Presidential Radio Address - 24 February 2007
THE PRESIDENT: Good morning. This week, I traveled to a hospital in Chattanooga, Tennessee, where I visited with doctors and health care experts. We discussed an urgent priority for our Nation, how we can make health care coverage more affordable and accessible for all Americans.
This week, the Department of Health and Human Services released a study that showed why we must act now to reform our health care system. The study forecast that our Nation's health care spending will almost double by the year 2016. If this happens, health care spending will account for nearly one out of every $5 spent in our economy. The study forecast that the government's share of these costs will rise, as well. Unless the system is reformed, within a decade taxpayers will be shouldering nearly half of all health care spending in our Nation.
There's also some encouraging news in this study. It provides fresh evidence that the Medicare prescription drug benefit we enacted is working to help get seniors the drugs they need. Millions of seniors are filling more prescriptions because they now have coverage, yet overall national spending on prescription drugs is lower than it would have been without this program. This is because we set up a system where private drug plans must compete for the business of Medicare beneficiaries. This competition is delivering better prices for seniors and good results for taxpayers. We need to maintain the gains we made by keeping competition in Medicare -- and by opposing any effort that would put the Federal government in charge of "negotiating" and setting drug prices.
We should also apply the same market-based principles to other parts of our health system. Today we have a big problem with our tax code: If you buy health insurance on your own, you do not get the same tax advantages as people who get their health insurance through their jobs. When it comes to health care, everyone should get the same tax breaks.
So I proposed a standard tax deduction for health insurance that would be like the standard deduction for dependents. This common-sense solution will level the playing field for all Americans, whether you get your health insurance through your job or on your own.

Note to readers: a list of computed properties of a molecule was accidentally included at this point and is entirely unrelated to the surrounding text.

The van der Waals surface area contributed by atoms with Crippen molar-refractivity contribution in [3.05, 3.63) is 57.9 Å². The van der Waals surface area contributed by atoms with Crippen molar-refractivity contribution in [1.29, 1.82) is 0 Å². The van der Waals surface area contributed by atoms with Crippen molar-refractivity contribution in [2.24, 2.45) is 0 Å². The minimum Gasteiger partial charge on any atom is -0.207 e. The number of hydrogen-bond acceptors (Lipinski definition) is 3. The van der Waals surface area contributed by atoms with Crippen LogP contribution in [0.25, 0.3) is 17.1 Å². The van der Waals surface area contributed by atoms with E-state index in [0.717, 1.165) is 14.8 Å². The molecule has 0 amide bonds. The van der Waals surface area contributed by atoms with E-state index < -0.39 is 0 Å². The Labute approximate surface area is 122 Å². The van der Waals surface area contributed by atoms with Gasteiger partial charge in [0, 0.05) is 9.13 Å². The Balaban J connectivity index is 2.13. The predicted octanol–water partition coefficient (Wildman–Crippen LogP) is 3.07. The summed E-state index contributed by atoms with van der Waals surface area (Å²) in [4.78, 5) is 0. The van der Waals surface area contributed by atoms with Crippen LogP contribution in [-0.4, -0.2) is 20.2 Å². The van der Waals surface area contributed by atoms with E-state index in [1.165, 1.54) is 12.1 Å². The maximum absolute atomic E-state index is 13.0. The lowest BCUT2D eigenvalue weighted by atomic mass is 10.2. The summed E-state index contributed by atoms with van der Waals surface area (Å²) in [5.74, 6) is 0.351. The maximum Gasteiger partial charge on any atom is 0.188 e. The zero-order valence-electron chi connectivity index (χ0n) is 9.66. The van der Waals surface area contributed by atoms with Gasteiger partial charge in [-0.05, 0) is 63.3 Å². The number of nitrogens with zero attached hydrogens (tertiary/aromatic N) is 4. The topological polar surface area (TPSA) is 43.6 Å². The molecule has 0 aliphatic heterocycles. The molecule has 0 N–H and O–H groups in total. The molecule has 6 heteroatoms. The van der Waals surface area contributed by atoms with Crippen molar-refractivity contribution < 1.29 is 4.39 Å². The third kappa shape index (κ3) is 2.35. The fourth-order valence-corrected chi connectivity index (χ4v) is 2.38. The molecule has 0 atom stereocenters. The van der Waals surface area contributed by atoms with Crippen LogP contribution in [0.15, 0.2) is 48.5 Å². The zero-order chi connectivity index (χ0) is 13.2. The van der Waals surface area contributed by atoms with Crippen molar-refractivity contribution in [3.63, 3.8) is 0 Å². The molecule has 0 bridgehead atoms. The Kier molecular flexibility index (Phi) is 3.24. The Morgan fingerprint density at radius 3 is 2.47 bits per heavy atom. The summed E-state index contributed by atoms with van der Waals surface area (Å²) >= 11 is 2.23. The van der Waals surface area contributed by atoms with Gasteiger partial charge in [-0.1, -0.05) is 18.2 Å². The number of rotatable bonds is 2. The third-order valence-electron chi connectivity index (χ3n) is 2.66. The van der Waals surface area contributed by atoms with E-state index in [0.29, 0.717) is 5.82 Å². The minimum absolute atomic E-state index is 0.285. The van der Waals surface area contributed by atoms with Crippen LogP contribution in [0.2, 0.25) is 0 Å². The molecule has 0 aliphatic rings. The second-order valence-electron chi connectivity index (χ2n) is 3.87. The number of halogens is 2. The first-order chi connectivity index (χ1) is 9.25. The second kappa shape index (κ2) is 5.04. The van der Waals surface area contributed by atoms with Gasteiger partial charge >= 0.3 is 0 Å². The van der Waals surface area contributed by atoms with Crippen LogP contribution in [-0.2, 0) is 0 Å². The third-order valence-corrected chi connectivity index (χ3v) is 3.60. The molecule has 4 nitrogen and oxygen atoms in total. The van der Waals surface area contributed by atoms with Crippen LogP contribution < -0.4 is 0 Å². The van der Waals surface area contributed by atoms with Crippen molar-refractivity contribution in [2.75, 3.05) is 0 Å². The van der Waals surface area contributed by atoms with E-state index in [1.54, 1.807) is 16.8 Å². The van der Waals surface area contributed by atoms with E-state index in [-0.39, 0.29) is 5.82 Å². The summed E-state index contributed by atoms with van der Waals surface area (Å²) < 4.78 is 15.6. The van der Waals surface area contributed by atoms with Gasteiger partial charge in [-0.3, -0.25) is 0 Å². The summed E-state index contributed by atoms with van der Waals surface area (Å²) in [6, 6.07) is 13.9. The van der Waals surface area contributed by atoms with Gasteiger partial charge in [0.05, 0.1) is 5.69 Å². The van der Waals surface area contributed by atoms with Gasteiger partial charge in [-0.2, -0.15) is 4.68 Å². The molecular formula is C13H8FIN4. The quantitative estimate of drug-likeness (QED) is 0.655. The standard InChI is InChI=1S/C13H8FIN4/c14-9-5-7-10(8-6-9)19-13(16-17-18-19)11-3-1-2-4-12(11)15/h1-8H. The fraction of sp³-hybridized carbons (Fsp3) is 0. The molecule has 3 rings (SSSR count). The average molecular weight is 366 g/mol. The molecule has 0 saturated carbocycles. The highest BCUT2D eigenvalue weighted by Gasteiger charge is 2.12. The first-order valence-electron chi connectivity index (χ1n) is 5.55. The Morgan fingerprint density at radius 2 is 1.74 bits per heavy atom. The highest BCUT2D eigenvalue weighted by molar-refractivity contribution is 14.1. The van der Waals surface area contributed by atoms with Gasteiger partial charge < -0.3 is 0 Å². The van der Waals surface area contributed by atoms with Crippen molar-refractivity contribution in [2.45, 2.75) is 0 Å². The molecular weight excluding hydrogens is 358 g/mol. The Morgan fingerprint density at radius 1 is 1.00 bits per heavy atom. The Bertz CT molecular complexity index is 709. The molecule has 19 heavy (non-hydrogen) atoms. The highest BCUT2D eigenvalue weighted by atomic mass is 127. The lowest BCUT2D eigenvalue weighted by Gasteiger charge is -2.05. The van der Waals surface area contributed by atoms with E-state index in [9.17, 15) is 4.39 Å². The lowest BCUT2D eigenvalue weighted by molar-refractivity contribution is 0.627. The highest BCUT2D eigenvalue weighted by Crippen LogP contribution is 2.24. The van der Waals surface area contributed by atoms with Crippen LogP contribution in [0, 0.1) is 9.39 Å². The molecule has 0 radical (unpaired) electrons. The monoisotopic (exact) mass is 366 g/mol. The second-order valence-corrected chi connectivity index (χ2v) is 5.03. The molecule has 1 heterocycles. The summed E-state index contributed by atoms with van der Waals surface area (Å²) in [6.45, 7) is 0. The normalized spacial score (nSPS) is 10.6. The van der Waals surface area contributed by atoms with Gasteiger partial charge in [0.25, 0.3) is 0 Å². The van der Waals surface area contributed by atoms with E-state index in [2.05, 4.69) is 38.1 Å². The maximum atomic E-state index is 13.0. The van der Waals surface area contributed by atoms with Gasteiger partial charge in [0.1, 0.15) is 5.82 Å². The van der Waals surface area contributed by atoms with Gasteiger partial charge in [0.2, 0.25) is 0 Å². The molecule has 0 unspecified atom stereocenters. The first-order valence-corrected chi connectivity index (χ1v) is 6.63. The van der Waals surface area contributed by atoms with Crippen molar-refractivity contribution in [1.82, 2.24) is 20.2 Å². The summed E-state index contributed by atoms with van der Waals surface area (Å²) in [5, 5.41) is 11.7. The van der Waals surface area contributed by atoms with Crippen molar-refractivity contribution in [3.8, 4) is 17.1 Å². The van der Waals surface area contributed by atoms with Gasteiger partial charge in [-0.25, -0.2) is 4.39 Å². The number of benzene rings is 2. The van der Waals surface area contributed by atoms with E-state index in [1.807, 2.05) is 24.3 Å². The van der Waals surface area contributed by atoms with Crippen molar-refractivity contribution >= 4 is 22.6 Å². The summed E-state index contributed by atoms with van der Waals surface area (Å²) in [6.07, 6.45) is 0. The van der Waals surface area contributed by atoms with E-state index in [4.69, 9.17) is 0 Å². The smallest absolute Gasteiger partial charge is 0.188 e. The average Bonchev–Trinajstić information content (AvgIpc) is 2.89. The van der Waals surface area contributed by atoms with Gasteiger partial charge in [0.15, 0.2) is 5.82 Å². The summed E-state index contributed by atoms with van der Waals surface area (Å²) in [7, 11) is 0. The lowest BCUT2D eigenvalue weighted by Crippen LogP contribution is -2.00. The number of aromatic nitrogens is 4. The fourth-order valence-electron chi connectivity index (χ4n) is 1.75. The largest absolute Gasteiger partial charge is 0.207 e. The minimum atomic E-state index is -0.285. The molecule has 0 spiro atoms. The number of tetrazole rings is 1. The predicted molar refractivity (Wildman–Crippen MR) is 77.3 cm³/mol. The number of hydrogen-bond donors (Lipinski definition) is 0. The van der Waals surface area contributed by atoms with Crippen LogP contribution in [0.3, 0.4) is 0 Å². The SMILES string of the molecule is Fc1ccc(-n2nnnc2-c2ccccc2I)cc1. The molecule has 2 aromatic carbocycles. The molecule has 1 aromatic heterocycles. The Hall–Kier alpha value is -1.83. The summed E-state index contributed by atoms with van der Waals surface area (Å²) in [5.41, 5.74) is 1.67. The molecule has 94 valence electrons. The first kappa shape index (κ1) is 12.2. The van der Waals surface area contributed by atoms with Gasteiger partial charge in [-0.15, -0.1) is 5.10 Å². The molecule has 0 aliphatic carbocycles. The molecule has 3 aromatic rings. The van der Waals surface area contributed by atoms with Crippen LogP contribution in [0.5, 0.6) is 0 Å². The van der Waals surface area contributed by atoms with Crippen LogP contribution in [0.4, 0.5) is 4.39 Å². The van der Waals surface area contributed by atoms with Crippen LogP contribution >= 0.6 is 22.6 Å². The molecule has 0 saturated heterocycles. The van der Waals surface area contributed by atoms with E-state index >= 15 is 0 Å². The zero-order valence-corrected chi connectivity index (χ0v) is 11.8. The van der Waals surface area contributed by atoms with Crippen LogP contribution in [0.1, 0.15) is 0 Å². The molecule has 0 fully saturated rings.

One person who would benefit from this plan is Danny Jennings, a father of two who does not have health insurance for his family. I met Danny earlier this week. Under my plan, Danny would save about $4,500 on his taxes. And these tax savings would put basic coverage within the reach of his family.
Now imagine if this standard tax deduction were already in place for people like Danny, and some politician suggested taking it away. Critics would say that the politician was giving an unfair advantage to people who work for big businesses that provide insurance, and harming millions of working families who have to buy their own coverage. The critics would be right.
My proposal would provide the same deduction for all Americans who buy health insurance, whether they get it through their job or on their own. That is fair, and it's the right thing to do.
Another way we can reform our health care system is to support governors who are coming up with innovative plans to help their citizens get health coverage. These governors know their people, and they know their needs. As a former governor, I believe the Federal government ought to help, not hinder, our states as they innovate. So I have proposed the "Affordable Choices" grants initiative. Under my proposal, states that make basic private health insurance available to all their citizens would receive Federal funds to help them provide this coverage to the poor and the sick. By taking existing Federal funds and turning them into "Affordable Choices" grants, we will give America's governors more money and more flexibility, so they can help provide private health insurance for those who need it most.
America has the best health care system in the world, because it puts doctors and patients in charge, encourages new technologies, and finds new ways to improve quality. By giving our states more flexibility and making our tax code fairer, we can reform our health care system and restrain costs. And by implementing these reforms now, we can help ensure every American has a future with better choices, better care, and greater hope for a healthy tomorrow.
Thank you for listening.
This work is in the public domain in the United States because it is a work of the United States federal government (see 17 U.S.C. 105).